Since many traditional chipset functions now reside on the CPU die and there's only a handful of third-party peripheral controllers out there these days, we rarely see meaningful performance differences between motherboards anymore. That said, we still test system performance when we review motherboards to ensure everything is functioning correctly.
When it comes to testing motherboard performance, we've usually gathered benchmark results using the CPU's peak stock memory multipliers. Since DDR4 is so new, however, and Skylake's 2133MHz maximum stock DDR4 speed is so conservative, we've continued a practice we began with our X99 reviews. We test our Z170 boards with the memory clocked at the highest XMP profile speed we can attain while keeping the CPU at its stock clocks.
We tested the Maximus VIII Impact against Asus' own Z170-A, Gigabyte's Z170X-Gaming 7 and Z170X-Gaming G1, and MSI's Z170A Gaming M5. All the boards were able to keep our DDR4 DIMMs clocking along at 3000 MT/s while maintaining stock CPU clocks, so the results below were gathered with these settings.
When we power on the Impact, it boots slower than the speediest contender by over six seconds. Modern systems have perfectly functional sleep and hibernate modes that can mitigate these boot times, though, so we don't think the lengthy boot time is anything to worry about.
While one's choice of motherboard might not affect performance much, it can have a notable impact on power consumption. We measured total system power draw (sans monitor and speakers) at the wall socket for five minutes of idle time at the Windows desktop. We then repeated the test under a full load of Cinebench rendering with the Unigine Valley demo running at the same time.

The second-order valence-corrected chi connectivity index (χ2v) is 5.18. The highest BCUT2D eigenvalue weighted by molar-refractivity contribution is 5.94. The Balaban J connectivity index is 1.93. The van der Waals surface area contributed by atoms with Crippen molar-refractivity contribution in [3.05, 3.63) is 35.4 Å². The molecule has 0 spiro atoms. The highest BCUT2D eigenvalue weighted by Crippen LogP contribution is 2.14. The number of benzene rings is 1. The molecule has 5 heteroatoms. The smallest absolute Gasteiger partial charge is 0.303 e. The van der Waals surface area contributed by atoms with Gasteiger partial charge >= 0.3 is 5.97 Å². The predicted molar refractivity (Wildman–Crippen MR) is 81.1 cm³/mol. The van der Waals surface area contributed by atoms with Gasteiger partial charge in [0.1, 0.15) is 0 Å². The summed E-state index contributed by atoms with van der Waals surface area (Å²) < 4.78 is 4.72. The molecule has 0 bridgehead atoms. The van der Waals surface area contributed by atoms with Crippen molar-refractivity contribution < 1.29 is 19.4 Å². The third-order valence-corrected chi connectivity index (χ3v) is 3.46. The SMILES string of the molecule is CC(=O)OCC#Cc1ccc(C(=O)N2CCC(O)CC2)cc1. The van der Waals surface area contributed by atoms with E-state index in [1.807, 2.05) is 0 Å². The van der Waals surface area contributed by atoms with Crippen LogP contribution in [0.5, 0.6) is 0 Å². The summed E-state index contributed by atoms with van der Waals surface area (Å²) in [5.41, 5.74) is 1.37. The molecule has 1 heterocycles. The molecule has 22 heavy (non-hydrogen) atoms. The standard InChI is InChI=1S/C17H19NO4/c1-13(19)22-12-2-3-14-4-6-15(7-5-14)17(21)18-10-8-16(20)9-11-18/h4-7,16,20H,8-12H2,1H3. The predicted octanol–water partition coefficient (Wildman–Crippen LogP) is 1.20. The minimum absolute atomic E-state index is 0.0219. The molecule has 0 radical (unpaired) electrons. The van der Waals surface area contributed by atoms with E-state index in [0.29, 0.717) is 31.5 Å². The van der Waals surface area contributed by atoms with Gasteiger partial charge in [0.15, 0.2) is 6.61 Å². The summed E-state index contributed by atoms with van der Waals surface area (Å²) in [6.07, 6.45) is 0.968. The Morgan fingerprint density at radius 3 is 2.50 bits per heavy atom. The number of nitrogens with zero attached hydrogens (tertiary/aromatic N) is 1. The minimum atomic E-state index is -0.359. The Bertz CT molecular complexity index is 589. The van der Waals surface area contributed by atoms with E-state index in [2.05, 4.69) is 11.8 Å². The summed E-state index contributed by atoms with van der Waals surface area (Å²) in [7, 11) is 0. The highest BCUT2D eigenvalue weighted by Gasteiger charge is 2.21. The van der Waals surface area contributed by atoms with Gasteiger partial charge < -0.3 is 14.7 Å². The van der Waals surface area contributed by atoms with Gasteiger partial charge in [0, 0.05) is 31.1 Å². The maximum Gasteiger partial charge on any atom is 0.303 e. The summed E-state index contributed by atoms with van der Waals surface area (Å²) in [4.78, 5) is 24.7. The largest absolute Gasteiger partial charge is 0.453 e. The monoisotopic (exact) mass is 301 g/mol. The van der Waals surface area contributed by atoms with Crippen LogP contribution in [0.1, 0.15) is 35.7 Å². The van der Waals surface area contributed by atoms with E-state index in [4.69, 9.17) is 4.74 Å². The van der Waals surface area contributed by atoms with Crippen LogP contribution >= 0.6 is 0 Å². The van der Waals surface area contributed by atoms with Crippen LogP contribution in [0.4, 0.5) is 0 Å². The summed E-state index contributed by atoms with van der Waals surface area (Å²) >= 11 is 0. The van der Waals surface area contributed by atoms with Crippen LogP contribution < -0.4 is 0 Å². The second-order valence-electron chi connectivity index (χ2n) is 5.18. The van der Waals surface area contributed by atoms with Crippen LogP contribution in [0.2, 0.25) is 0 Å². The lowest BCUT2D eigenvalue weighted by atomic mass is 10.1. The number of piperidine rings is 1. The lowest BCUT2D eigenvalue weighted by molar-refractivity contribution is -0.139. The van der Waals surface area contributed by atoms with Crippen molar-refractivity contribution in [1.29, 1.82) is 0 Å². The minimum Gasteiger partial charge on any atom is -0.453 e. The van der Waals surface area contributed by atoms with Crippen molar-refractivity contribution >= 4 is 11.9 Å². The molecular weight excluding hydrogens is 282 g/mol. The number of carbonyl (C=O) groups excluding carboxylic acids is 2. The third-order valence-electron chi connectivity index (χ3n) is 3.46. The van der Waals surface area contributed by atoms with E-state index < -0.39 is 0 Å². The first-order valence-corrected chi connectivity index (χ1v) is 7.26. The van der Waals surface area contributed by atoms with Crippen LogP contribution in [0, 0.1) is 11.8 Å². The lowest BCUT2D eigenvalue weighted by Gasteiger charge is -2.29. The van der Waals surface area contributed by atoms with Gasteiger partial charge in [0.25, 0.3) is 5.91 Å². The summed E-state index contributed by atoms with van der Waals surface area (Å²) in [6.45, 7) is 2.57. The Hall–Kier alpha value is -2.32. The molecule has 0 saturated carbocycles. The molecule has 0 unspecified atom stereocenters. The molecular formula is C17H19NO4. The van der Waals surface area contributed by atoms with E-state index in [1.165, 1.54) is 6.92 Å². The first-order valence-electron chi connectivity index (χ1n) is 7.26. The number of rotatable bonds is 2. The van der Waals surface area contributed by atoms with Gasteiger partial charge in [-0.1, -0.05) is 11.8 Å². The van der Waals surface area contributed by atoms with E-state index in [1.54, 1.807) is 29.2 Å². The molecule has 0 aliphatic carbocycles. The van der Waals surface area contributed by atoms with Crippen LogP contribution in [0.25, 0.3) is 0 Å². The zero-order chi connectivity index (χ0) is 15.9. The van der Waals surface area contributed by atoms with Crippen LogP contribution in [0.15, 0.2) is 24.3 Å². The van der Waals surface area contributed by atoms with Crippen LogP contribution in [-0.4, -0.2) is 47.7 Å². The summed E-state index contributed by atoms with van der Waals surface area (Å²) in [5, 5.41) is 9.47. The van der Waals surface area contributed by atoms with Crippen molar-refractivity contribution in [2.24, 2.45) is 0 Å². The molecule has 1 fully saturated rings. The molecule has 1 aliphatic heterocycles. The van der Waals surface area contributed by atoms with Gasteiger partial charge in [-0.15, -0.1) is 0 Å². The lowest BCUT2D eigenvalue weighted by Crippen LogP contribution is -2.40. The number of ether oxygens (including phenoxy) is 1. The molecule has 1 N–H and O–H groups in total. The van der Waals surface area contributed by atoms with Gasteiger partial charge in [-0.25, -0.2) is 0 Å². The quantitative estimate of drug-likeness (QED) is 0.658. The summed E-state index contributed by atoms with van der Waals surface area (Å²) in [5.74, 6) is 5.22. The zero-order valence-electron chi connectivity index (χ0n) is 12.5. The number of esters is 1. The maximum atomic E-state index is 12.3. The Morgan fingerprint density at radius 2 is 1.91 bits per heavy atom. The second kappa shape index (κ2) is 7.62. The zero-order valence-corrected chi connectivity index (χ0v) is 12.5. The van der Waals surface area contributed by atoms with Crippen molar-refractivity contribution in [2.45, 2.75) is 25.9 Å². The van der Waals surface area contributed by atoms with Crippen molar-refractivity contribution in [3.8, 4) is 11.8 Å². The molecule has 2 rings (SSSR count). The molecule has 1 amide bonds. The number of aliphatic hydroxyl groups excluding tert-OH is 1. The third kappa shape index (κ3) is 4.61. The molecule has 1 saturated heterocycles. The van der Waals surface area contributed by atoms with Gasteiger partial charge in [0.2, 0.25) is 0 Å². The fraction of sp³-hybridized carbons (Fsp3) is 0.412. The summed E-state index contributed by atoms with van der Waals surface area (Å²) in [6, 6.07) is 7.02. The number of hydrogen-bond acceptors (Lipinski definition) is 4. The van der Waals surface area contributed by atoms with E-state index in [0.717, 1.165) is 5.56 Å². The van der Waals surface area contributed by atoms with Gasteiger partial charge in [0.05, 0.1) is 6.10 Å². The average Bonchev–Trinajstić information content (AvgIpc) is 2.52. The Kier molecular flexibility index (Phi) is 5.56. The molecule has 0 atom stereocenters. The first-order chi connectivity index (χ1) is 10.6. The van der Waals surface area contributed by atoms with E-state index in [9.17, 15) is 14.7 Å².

The Maximus VIII Impact has the lowest power consumption under load, but it ends up in the middle of the pack under idle conditions. The most interesting result is that under load, the Impact manages to shave off 7W of power when Asus' EPU power-saving feature is enabled. This is a larger power savings than we've seen from previous Asus boards, including the Z170-A.
The following page is loaded with detailed motherboard specifications, system configurations, and test procedures. If you're having trouble getting to sleep—or you just really love tables filled with data—feel free to peruse. For those who jump straight to the conclusion, my lips are sealed.
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